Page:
Flag (James Taylor album)

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Flag
James Taylor - Flag.svg
Studio album by
ReleasedMay 1, 1979 (1979-05-01)[1]
RecordedJanuary 4 – March 25, 1979 (1979-01-04 – 1979-03-25)
StudioThe Sound Factory, Hollywood, California
GenreRock
Length42:49
LabelColumbia/Legacy
ProducerPeter Asher
James Taylor chronology
JT
(1977)
Flag
(1979)
Dad Loves His Work
(1981)
Professional ratings
Review scores
SourceRating
AllMusic3.5/5 stars[2]
Christgau's Record GuideC+[3]
Encyclopedia of Popular Music2/5 stars[4]
MusicHound3.5/5[5]
Rolling Stone(favorable)[6]
The Rolling Stone Album Guide2/5 stars[7]

Flag is the ninth studio album by American singer-songwriter James Taylor. Released on May 1, 1979, it included songs ("Millworker", "Brother Trucker") from Taylor's music score to Stephen Schwartz's Broadway musical, Working, based on the book by Studs Terkel.

The album was not well received, but it did provide a hit in Taylor's cover version of the Gerry GoffinCarole King composition "Up on the Roof" (Taylor's final top 40 hit).

"Rainy Day Man", which was originally featured on Taylor's self-titled debut album, was re-recorded.

The signal flag that makes up the cover of the album is "O (Oscar)", standing for man overboard.

On the 12 May 1979 episode of Saturday Night Live, Taylor was the musical guest, and performed three songs from the album, "Up on the Roof", "Millworker", and "Johnnie Comes Back".[8]

Track listing[edit]

All songs by James Taylor unless otherwise noted.

Side one

  1. "Company Man" – 3:47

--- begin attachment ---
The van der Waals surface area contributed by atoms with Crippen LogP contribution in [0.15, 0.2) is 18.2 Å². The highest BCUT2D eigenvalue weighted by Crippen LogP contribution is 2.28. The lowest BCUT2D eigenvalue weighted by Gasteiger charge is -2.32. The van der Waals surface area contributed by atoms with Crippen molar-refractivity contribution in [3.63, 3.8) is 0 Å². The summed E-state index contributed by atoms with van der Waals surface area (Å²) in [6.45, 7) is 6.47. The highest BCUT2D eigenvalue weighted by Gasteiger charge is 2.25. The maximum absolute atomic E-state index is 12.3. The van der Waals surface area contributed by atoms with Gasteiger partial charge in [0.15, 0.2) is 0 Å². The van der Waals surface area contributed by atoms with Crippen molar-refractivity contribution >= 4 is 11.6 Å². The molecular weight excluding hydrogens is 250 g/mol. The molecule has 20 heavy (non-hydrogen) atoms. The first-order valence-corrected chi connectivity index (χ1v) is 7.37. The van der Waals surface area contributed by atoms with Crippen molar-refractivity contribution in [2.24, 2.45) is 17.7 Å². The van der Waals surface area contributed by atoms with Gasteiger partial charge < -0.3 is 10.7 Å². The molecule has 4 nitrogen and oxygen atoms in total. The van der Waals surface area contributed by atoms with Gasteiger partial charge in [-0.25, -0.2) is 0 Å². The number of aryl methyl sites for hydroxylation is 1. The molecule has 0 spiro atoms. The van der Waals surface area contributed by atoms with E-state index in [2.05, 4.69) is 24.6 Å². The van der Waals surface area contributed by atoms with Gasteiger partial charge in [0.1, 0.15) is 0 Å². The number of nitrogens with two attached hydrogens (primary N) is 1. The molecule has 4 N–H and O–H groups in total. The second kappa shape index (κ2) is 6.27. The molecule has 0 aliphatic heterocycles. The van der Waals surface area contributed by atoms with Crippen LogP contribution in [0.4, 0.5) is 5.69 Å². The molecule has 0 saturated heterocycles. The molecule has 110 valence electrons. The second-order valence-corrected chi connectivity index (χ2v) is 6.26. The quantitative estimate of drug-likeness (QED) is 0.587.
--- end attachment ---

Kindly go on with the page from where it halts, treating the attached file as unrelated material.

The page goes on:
2. "Johnnie Comes Back" – 3:55
  3. "Day Tripper" (John Lennon, Paul McCartney) – 4:25
  4. "I Will Not Lie for You" – 3:16
  5. "Brother Trucker" – 4:01
  6. "Is That the Way You Look?" – 1:59

Side two

  1. "B.S.U.R. (S.U.C.S.I.M.I.M.)" – 3:23
  2. "Rainy Day Man" (Taylor, Zach Wiesner) – 3:02
  3. "Millworker" – 3:52
  4. "Up on the Roof" (Gerry Goffin, Carole King) – 4:21
  5. "Chanson Française" – 2:05
  6. "Sleep Come Free Me" – 4:43

Personnel[edit]

Production[edit]

  • Producer – Peter Asher
  • Engineer – Val Garay
  • Assistant engineers – Lincoln Clapp and George Ybarra
  • Recorded and mixed at The Sound Factory (Hollywood, California)
  • Mastered by Doug Sax at The Mastering Lab (Hollywood, California)
  • Art direction and design – John Kosh
  • Photography – Mark Hanauer

Charts[edit]

References[edit]

  1. ^ [1]
  2. ^ Ruhlmann, William. "Allmusic review". AllMusic. Retrieved 2012-06-30.
  3. ^ Christgau, Robert (1981). "Consumer Guide '70s: T". Christgau's Record Guide: Rock Albums of the Seventies. Ticknor & Fields. ISBN 089919026X. Retrieved March 15, 2019 – via robertchristgau.com.
  4. ^ Larkin, Colin (2007). Encyclopedia of Popular Music (4th ed.). Oxford University Press. ISBN 978-0195313734.
  5. ^ Graff, Gary; Durchholz, Daniel (eds) (1999). MusicHound Rock: The Essential Album Guide. Farmington Hills, MI: Visible Ink Press. p. 1125. ISBN 1-57859-061-2.CS1 maint: extra text: authors list (link)
  6. ^ "Rolling Stone review". RollingStone.com. March 29, 2010. Archived from the original on March 29, 2010. Retrieved June 30, 2012.
  7. ^ "James Taylor: Album Guide". rollingstone.com. Archived from the original on January 5, 2013. Retrieved October 27, 2015.
  8. ^ Saturday Night Live (1975) - Episodes - IMDb
  9. ^ Kent, David (1993). Australian Chart Book 1970–1992 (illustrated ed.). St Ives, N.S.W.: Australian Chart Book. p. 305. ISBN 0-646-11917-6.
  10. ^ "Top RPM Albums: Issue 4500a". RPM. Library and Archives Canada. Retrieved May 6, 2021.
  11. ^ "Charts.nz – James Taylor – Flag". Hung Medien. Retrieved May 6, 2021.
  12. ^ "Norwegiancharts.com – James Taylor – Flag". Hung Medien. Retrieved May 6, 2021.
  13. ^ "James Taylor Chart History (Billboard 200)". Billboard. Retrieved May 6, 2021.
  14. ^ "Top Billboard 200 Albums – Year-End 1979". Billboard. Retrieved September 9, 2021.